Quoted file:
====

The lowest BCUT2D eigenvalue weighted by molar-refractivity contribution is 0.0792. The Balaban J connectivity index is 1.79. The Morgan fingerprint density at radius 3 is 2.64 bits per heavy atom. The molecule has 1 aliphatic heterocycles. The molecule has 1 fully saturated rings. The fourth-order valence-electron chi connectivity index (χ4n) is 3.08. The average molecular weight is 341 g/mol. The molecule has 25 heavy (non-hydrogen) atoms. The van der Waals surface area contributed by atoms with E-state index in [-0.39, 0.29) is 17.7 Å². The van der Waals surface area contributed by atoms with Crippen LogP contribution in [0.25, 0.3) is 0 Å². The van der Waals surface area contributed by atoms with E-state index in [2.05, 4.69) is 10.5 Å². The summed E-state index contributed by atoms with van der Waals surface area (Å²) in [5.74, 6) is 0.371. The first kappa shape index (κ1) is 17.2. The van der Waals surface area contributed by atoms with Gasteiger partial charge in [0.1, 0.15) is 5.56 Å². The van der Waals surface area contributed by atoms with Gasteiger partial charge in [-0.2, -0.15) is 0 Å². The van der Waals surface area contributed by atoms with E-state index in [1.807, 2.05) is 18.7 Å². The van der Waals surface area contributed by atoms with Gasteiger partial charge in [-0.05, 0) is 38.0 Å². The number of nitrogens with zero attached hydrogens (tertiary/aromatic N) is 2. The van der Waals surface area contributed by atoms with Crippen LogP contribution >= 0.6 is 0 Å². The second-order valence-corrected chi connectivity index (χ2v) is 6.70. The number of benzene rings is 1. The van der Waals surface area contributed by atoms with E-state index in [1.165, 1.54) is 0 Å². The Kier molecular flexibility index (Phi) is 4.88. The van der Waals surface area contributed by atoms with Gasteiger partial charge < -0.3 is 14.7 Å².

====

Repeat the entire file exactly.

The lowest BCUT2D eigenvalue weighted by molar-refractivity contribution is 0.0792. The Balaban J connectivity index is 1.79. The Morgan fingerprint density at radius 3 is 2.64 bits per heavy atom. The molecule has 1 aliphatic heterocycles. The molecule has 1 fully saturated rings. The fourth-order valence-electron chi connectivity index (χ4n) is 3.08. The average molecular weight is 341 g/mol. The molecule has 25 heavy (non-hydrogen) atoms. The van der Waals surface area contributed by atoms with E-state index in [-0.39, 0.29) is 17.7 Å². The van der Waals surface area contributed by atoms with Crippen LogP contribution in [0.25, 0.3) is 0 Å². The van der Waals surface area contributed by atoms with E-state index in [2.05, 4.69) is 10.5 Å². The summed E-state index contributed by atoms with van der Waals surface area (Å²) in [5.74, 6) is 0.371. The first kappa shape index (κ1) is 17.2. The van der Waals surface area contributed by atoms with Gasteiger partial charge in [0.1, 0.15) is 5.56 Å². The van der Waals surface area contributed by atoms with Gasteiger partial charge in [-0.2, -0.15) is 0 Å². The van der Waals surface area contributed by atoms with E-state index in [1.807, 2.05) is 18.7 Å². The van der Waals surface area contributed by atoms with Gasteiger partial charge in [-0.05, 0) is 38.0 Å². The number of nitrogens with zero attached hydrogens (tertiary/aromatic N) is 2. The van der Waals surface area contributed by atoms with Crippen LogP contribution >= 0.6 is 0 Å². The second-order valence-corrected chi connectivity index (χ2v) is 6.70. The number of benzene rings is 1. The van der Waals surface area contributed by atoms with E-state index in [1.165, 1.54) is 0 Å². The Kier molecular flexibility index (Phi) is 4.88. The van der Waals surface area contributed by atoms with Gasteiger partial charge < -0.3 is 14.7 Å².